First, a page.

“Care, custody, and control” was the motto of the employees of the I.C.E. Detention Facility. They control detainees by color-coding them by criminal status. Lime-green uniforms mean that they are located in the staging facility and have not yet been processed, blue means non-criminal or low classification, orange indicates a medium-low or medium-high threat or degree of criminality, and red is high criminality. This color-coding occurs all over the country and is being taken to new heights. A recent article on NPR explained that “Officials at at least five state institutions have been using a color-coding system to keep track of their inmates by race: black inmates get blue signs placed above their cell doors, while white inmates get white signs, Latino inmates are designated by red, green or pink signs, and everyone else is yellow. Their logic works like this: if a group of Latino inmates fights with a white inmate, the prison would place all of the Latinos on lockdown.” Racism is ruling the functioning of our prison systems in the United States.

One thing that became clear to all of us was the bureaucratic distinction (albeit a blurry distinction in terms of treatment and intent) of the differences between a detention center, jail, and a prison. We were told that a detention center has a purely administrative, not punitive function, that a jail serves to hold people pending prosecution for a criminal charge, and that prisons house people once they are convicted of a crime. Florence alone houses the I.C.E. Detention Center, the CCA (Corporate Corrections of America) Detention Center, and the Pinal County Jail. Conteras mentioned that the function of the tour he was giving us was to dispel the ideas that the media sometimes exudes about prisons: that they are horrendous facilities in which torture and harassment lurks in every shadow. Our amiable tour guide’s goal was to show us that the detainees were being treated as humans, with top of the line food, recreation time, and access to legal rights. The treatment at the I.C.E. detention center did seem better than I had anticipated; however, we were later informed by a social worker with an organization that offers detained immigrants legal aid, that the Florence I.C.E. Detention Center is I.C.E.’s shining jewel in terms of treatment. In other words, when we toured the detention center, we saw the top-of-the line. Cindy told us that conditions are much, much worse at the Pinal County Jail. Regardless of the numerous amenities that the I.C.E. detention center is providing, the detainees at one of the supposed best facilities in the country are still being treated as animals, as the bottom tier in a human caste system.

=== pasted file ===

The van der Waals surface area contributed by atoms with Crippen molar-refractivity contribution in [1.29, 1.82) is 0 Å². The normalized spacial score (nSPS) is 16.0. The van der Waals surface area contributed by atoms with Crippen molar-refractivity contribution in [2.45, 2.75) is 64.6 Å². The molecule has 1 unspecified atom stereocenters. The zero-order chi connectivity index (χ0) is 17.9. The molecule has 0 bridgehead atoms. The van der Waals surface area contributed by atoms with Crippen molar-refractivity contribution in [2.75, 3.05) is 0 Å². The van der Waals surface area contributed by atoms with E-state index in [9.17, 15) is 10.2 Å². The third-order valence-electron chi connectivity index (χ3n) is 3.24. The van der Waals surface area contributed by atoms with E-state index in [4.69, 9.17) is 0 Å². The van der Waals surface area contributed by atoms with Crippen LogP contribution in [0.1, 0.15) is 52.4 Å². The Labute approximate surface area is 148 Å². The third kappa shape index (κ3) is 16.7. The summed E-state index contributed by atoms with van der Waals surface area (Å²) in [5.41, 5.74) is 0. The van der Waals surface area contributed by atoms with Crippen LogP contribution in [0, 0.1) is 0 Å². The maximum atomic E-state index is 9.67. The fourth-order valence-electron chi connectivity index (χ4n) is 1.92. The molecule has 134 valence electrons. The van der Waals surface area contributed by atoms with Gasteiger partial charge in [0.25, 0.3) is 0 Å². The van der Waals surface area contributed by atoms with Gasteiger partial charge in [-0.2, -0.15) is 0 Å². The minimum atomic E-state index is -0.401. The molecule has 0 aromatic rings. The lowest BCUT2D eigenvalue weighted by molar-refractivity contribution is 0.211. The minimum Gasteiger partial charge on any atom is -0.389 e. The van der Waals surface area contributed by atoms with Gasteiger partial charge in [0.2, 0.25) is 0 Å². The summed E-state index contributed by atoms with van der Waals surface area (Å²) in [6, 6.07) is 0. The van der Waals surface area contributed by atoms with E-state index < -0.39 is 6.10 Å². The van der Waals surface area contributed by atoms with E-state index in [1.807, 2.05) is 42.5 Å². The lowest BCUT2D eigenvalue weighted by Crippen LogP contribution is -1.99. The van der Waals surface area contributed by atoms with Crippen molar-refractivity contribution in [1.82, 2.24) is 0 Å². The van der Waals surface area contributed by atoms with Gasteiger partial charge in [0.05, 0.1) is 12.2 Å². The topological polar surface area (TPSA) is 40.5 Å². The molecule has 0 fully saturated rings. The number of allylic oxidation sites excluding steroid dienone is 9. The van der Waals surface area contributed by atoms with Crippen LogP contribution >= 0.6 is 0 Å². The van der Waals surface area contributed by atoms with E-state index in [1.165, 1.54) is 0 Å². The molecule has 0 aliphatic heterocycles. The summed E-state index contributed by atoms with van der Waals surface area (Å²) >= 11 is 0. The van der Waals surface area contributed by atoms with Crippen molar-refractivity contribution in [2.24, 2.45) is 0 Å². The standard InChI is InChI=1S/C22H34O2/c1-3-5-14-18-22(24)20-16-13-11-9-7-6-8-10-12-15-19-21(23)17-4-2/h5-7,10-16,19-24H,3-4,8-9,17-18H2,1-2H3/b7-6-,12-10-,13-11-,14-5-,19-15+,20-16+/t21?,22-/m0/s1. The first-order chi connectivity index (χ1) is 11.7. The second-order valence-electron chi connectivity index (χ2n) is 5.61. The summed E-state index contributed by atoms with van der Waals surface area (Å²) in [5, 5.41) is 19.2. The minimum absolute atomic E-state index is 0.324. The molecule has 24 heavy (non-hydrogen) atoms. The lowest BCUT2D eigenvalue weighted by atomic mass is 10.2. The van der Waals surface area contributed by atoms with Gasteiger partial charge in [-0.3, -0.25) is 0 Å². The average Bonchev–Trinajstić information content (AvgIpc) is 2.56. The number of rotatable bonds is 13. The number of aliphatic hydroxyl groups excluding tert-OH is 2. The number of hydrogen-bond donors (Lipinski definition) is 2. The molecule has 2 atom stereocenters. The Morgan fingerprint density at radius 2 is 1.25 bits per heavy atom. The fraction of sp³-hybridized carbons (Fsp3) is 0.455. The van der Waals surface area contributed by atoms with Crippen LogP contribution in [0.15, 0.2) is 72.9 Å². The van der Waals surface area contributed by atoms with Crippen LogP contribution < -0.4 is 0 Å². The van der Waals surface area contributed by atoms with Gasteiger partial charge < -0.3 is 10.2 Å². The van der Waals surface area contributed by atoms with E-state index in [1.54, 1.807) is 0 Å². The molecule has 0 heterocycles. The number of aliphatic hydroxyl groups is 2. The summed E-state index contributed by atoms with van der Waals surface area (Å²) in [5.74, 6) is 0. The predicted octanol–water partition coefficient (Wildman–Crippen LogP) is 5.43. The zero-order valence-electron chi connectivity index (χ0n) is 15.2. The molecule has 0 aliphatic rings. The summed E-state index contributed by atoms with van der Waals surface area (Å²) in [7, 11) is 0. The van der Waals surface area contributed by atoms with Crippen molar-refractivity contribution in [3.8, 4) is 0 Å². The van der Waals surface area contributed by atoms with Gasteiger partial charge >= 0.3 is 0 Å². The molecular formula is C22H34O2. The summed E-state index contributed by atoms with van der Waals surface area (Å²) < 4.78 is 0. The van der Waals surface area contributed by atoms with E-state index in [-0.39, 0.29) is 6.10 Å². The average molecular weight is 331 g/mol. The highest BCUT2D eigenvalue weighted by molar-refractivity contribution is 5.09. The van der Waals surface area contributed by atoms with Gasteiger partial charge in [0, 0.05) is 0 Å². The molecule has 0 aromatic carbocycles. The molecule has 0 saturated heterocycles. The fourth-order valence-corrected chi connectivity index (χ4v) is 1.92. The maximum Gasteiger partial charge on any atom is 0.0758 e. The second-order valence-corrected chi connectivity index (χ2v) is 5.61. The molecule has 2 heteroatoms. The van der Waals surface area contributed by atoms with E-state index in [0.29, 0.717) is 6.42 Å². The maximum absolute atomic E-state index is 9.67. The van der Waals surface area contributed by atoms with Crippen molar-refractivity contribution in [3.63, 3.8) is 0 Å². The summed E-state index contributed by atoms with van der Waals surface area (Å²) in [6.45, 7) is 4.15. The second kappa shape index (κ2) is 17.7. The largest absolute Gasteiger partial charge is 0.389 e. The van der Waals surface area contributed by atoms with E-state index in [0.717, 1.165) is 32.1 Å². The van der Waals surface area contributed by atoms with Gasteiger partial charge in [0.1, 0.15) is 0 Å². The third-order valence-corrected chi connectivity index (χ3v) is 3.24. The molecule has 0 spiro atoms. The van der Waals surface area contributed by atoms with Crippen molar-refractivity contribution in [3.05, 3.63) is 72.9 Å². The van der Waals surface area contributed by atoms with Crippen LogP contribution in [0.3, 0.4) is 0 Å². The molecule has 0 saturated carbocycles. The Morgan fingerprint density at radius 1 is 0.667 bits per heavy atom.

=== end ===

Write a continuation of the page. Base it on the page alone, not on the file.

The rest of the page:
The words that were used continually on our tour portrayed the detainees as animals to be taken care of and controlled. At one point, our tour guide announced that we were moving on to view the dining hall facilities and he warned, “They may be feeding right now.” Feeding? Really? Do you believe that you are the warden of animals whose only needs are nourishment by glucose and protein, sleep, and shelter? Humans, humans, have emotional, mental, and sentimental needs. Humans have survived through all kinds of impossible journeys because of the strength of their mind and their willpower. Humans thrive on ideas and creativity. Prisons treat humans like animals, and intentionally so, because their goal is not rehabilitation of people; their goal is detainment of people who exist outside of and challenge the normative sphere of US society. 

-Anna Daggett

1 comment:

  1. Thanks for sharing your latest experience about crossing the border. Very helpful for anyone going through the same process!